Overfishing, Conservation, Sustainability, and Farmed Fish
Overfishing and other environmental problems associated with fishing are serious problems, just like many other parts of government policy, but it's not evident that government involvement is the answer. In fact, it may be one of the primary causes of overfishing as well as other problems with sustainability and conservation brought on by commercial fishing. There are significant ethical concerns that concern the common angler, much like there are with drone fishing.
Another similarity between overfishing and environmental challenges in general is that the Western firms most interested in real attempts to stop overfishing are not the ones who are most at fault. This means that the nations with the lowest levels of involvement in activities that work against attempts to make commercial fishing more sustainable while also promoting fish species conservation bear a disproportionate share of the costs of overfishing.
All of these are significant challenges not only for commercial fishermen but also for people who are concerned about sustainability and conservation in general, recreational anglers, and indeed everyone who consumes fish. Since the health of the ocean determines the health of the globe, it is crucial for everyone to become informed about overfishing's causes, effects, and preventative measures that may actually be implemented rather than just acting as though "something is being done."
In fact, fish is the main source of protein for more than three billion people worldwide. Approximately 13% of the world's population depends on fisheries in some capacity, 90% of whom are small-scale fisherman who utilize equipment similar to what you undoubtedly use—small nets, rods, reels, and lures—on a boat with a small crew, not a ship. 90% of the 18.9 million fishermen in the globe fall under the same category as the small-scale fisherman mentioned above.
Overfishing Definition: What is Overfishing?
First, be encouraged: You are most likely not guilty of "overfishing" as a recreational fisherman. This is not a problem for the weekend fisher who just wants a little peace and quiet; this is a problem for commercial fishermen in the fishing business who are combing the ocean depths with huge nets to catch enough fish to make a life for themselves and their families.
In some ways, overfishing is a sensible response to the expanding market demand for seafood. There are currently four times as many people on the planet as there were at the end of the 1960s, and the majority of them consume roughly twice as much food. One reason for the 30 percent of commercially fished waters being labeled as "overfished" is due to this. This indicates that fishing waters are running out quicker than they can be replenished.
Overfishing it's not just about catching "too many" fish—there is a clear and concise definition of what it means to "overfish" a region. When a region's breeding stock is so low that the fish there can no longer replenish themselves, overfishing takes place.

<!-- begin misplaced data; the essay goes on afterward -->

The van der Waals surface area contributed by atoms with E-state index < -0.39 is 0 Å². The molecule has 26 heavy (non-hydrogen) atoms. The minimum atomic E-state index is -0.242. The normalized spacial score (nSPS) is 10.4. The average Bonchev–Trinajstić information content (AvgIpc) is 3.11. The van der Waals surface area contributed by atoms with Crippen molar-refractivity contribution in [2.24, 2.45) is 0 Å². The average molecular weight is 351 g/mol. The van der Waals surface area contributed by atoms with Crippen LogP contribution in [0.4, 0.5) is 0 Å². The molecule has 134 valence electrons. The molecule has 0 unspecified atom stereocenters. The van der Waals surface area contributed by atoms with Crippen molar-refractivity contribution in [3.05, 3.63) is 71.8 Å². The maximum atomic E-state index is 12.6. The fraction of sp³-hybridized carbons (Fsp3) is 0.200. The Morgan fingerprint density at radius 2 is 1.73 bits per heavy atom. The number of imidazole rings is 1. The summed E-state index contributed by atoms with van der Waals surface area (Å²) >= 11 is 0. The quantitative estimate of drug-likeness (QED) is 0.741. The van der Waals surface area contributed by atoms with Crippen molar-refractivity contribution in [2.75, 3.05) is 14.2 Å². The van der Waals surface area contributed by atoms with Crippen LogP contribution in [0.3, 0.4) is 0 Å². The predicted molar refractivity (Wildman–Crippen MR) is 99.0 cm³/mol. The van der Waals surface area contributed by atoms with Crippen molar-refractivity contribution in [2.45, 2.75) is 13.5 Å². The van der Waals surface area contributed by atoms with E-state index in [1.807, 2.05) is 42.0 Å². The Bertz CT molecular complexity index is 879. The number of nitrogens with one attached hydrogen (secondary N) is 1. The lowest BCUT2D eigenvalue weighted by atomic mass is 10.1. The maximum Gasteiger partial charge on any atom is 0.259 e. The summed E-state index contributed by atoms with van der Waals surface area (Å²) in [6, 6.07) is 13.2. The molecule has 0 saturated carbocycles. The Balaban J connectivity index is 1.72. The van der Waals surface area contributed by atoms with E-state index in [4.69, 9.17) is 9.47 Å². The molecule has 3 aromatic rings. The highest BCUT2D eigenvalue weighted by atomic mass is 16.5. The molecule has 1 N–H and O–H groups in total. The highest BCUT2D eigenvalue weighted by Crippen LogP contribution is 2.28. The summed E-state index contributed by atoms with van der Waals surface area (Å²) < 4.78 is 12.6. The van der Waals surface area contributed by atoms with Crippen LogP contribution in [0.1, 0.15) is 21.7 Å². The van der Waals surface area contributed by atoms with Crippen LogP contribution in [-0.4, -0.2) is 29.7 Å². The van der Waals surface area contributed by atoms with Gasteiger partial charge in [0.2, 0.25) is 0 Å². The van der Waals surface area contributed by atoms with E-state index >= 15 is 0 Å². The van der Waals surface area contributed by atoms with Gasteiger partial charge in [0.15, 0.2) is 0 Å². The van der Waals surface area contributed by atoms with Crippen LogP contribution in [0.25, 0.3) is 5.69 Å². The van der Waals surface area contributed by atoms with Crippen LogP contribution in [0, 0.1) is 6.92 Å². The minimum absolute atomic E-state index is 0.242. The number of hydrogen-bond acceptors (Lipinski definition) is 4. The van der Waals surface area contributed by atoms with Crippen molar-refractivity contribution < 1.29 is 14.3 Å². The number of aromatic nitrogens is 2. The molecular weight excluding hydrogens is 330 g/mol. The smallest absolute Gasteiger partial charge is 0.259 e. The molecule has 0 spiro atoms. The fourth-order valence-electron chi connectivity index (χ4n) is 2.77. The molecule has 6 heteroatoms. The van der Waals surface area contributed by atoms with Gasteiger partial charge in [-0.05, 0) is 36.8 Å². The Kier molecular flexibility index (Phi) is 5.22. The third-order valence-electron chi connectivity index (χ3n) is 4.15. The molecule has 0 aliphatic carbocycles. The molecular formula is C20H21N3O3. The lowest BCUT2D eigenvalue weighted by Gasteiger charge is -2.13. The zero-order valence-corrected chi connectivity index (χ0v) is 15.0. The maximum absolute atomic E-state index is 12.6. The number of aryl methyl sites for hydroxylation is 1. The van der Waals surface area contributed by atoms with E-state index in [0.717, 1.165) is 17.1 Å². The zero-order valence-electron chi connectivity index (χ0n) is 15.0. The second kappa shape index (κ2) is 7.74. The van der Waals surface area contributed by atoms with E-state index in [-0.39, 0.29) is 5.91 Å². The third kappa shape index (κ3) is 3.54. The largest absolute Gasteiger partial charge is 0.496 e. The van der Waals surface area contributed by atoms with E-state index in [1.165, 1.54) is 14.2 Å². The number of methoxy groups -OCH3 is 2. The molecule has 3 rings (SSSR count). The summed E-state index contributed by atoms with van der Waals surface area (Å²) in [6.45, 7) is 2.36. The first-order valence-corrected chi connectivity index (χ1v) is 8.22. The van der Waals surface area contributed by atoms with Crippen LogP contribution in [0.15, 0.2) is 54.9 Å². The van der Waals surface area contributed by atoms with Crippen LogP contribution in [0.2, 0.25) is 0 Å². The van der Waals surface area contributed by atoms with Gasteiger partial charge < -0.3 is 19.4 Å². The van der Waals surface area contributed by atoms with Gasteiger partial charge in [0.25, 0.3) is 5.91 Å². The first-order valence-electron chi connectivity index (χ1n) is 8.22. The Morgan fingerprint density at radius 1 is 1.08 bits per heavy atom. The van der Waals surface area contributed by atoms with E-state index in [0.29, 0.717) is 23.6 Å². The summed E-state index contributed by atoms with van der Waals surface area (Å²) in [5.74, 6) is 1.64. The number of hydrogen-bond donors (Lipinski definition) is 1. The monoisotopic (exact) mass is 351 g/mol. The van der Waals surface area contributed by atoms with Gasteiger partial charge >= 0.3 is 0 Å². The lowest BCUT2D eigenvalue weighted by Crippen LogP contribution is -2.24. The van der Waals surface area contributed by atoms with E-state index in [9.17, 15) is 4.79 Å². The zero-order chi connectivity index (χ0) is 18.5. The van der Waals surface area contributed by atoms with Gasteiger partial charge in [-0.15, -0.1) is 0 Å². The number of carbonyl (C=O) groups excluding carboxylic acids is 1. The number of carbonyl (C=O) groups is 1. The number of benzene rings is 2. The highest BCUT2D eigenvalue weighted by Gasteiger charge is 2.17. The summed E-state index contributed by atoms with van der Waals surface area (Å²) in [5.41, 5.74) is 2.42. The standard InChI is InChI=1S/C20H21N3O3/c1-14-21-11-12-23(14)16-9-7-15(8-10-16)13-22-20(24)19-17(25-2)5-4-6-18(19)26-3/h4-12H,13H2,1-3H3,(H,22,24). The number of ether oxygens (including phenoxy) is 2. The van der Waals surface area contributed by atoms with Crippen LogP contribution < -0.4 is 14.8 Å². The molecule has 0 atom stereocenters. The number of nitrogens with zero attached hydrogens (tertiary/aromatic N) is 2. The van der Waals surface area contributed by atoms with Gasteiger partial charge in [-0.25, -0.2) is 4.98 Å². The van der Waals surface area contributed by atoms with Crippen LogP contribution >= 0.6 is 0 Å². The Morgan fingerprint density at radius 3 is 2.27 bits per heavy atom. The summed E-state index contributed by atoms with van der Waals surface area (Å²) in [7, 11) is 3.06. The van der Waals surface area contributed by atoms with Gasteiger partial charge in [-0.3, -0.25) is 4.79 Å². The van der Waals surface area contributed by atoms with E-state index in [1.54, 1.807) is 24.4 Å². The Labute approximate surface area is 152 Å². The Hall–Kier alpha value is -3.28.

The best case scenario is that there will be less fish next year than there are this year. At worst, it means that a species of fish can no longer be fished out of a certain location. This is also related to wasteful fishing techniques that catch almost every other organism large enough to fit in a net in addition to the fish the trawler is hunting for. In fact, these kind of nets, which sweep everything into them, capture almost 80% of fish.
Additionally, overfishing has a number of far-reaching effects. Even though this is undoubtedly one of the reasons why it is negative, it is not the only reason because it depletes the fish populations of accessible resources. Others consist of:
- Increased Algae in the Water:
Algae is beneficial, but too much of it is very, very harmful. Because less fish are present in the water, more algae grows than is healthy. This makes the oceans more acidic, which harms not only the remaining fish but also the reefs and plankton.
- Destruction of Fishing Communities:
Communities that once depended on the fish that were there can be utterly destroyed by overfishing, as can fish populations. For communities on islands, this is especially true. It's also important to keep in mind that there are numerous remote regions of the world where fishing serves as both the main economic engine and the population's principal source of protein. When one or both of these vanishes, the community also vanishes.
- Tougher Fishing for Small Vessels:
Overfishing is something you should be concerned about if you support small businesses. This is so because overfishing, which is typically carried out by large vessels, makes it more difficult for smaller ones to comply with restrictions. This is a big issue because fishing provides food and a living for more than 40 million people worldwide.
- Ghost Fishing:
The phrase "ghost fishing" refers to what is essentially ocean trash. The illicit fishermen who are the result of poorly written legislation and subsidies frequently just leave their equipment in the ocean where it was utilized. Not only does this result in pollution due to the waste, but it also draws scavengers who become entangled in the trash and are unable to continue performing their essential role elsewhere in the water.
- Species Pushed to Near Extinction:
We frequently assume it's okay when we learn that a fish species is becoming extinct because they may still be found elsewhere. But, overfishing is putting numerous fish species at risk of extinction, including various kinds of cod, tuna, halibut, and even lobster.